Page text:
School of Medicine


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  • Amer Raheemullah

    Amer Raheemullah

    Clinical Assistant Professor, Psychiatry and Behavioral Sciences

    Bio Dr. Amer Raheemullah, MD, is Clinical Assistant Professor at Stanford University School of Medicine and Director of the Addiction Medicine Consult Service at Stanford Hospital. He is board-certified in Internal Medicine and Addiction Medicine and has a special interest in developing methods to increase access to basic addiction treatment, through hospital settings, telehealth digital solutions, and criminal justice settings.

    He was born and raised in the Chicagoland area and pursued his undergraduate degree in Economics at the University of Illinois. He worked within the jails and prisons to provide free education and addiction programs for years until completing his Internal Medicine training at the University of Illinois College of Medicine. He moved on to complete an Addiction Medicine fellowship at Stanford and stayed on the faculty to launch the Addiction Medicine Consult Service which offers addiction interventions to hospitalized patients by a team of addiction medicine specialists, peer recovery counselors, and complex care manager. He lives with his wife and two children in the Bay Area where he also helps design digital solutions to increase access to addiction treatment.

  • Douglas Rait

    Douglas Rait

    Clinical Professor, Psychiatry and Behavioral Sciences

    Current Research and Scholarly Interests Dr. Rait's clinical and research interests include couples and family therapy, the family context of health and illness, family-systems training in medical education, work-couple-family balance, the influence of technology on family relationships, health technology innovation, multidisciplinary team performance, and digital applications in the behavioral sciences.

  • Kristin Raj

    Kristin Raj

    Clinical Assistant Professor, Psychiatry and Behavioral Sciences

    Bio Dr. Raj specializes in the treatment of mood disorders with an expertise in neuromodulation and in the psychopharmacological management of bipolar disorder. She is the director of education for interventional psychiatry where she manages resident education in ECT and TMS and development of didactics. She is also co-director of the neuroscience curriculum for the psychiatry residency where she has worked to assess and create a new series of interactive lectures. She currently serves on the Education Committee of the Clinical TMS society as well as the Education Committee of the National Neurosciences Curriculum Initiative.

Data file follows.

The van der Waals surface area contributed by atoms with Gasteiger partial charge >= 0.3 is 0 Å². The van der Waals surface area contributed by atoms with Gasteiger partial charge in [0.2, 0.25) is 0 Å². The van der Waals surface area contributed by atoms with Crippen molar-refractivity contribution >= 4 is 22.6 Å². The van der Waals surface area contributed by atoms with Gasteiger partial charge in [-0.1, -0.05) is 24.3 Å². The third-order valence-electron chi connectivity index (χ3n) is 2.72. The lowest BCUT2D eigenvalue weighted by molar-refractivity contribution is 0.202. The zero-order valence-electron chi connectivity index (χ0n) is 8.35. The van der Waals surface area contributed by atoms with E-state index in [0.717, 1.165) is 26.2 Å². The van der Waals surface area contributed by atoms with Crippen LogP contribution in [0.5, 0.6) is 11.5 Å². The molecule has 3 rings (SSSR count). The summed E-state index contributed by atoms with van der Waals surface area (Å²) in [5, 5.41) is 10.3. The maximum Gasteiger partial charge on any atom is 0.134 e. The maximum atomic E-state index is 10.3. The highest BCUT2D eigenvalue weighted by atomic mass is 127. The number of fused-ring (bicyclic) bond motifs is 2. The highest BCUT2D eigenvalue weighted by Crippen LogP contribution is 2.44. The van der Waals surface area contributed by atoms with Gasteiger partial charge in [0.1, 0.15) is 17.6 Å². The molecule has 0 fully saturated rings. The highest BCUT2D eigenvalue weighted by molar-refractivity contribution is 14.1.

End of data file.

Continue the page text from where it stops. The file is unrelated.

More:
• Natalie L. Rasgon

    Natalie L. Rasgon

    Professor of Psychiatry and Behavioral Sciences (General Psychiatry and Psychology-Adult) and, by courtesy, of Obstetrics and Gynecology (Maternal Fetal Medicine) at the Stanford University Medical Center

    Current Research and Scholarly Interests Dr. Rasgon has been involved in longitudinal placebo-controlled neuroendocrine studies for nearly two decades, and she has been involved in neuroendocrine and brain imaging studies of estrogen effects on depressed menopausal women for the last eight years. It should be noted that in addition to her duties as a Professor of Psychiatry and Obstetrics & Gynecology, Dr. Rasgon is also the Director of the Behavioral Neuroendocrinology Program and of the Women's Wellness Program.

  • Daryn Reicherter

    Daryn Reicherter

    Clinical Professor, Psychiatry and Behavioral Sciences

    Bio Dr. Reicherter the director of the Human Rights in Trauma Mental Health Laboratory.

    He has expertise in the area of cross-cultural trauma psychiatry, having spent more than a decade dedicated to providing a combination of administrative and clinical services in trauma mental health locally and internationally. He is on the List of Experts for the Extraordinary Chambers in the Courts of Cambodia and for the United Nations? International Criminal Court. He is on the Fulbright Specialists Roster for his work in international trauma mental health. He is a Senior Fellow at the Center for Innovations in Global Health at Stanford University. He has created and cultivated new clinical rotations for residency education and medical school education in the community clinics that he operates. And he has created new opportunities for resident, medical student, and undergraduate education in Global Mental Health.

    He has also been involved in the creation of clinical mental health programs for underserved populations in the San Francisco Bay Area. He is the Faculty Adviser for the Stanford?s Free Clinic Mental Health Program.

    After receiving degrees in Psychobiology and Philosophy from the University of California at Santa Cruz, Dr. Reicherter completed his doctorate in medicine at New York Medical College. He completed internship and residency and served as Chief Resident at Stanford University Hospitals and Clinics.

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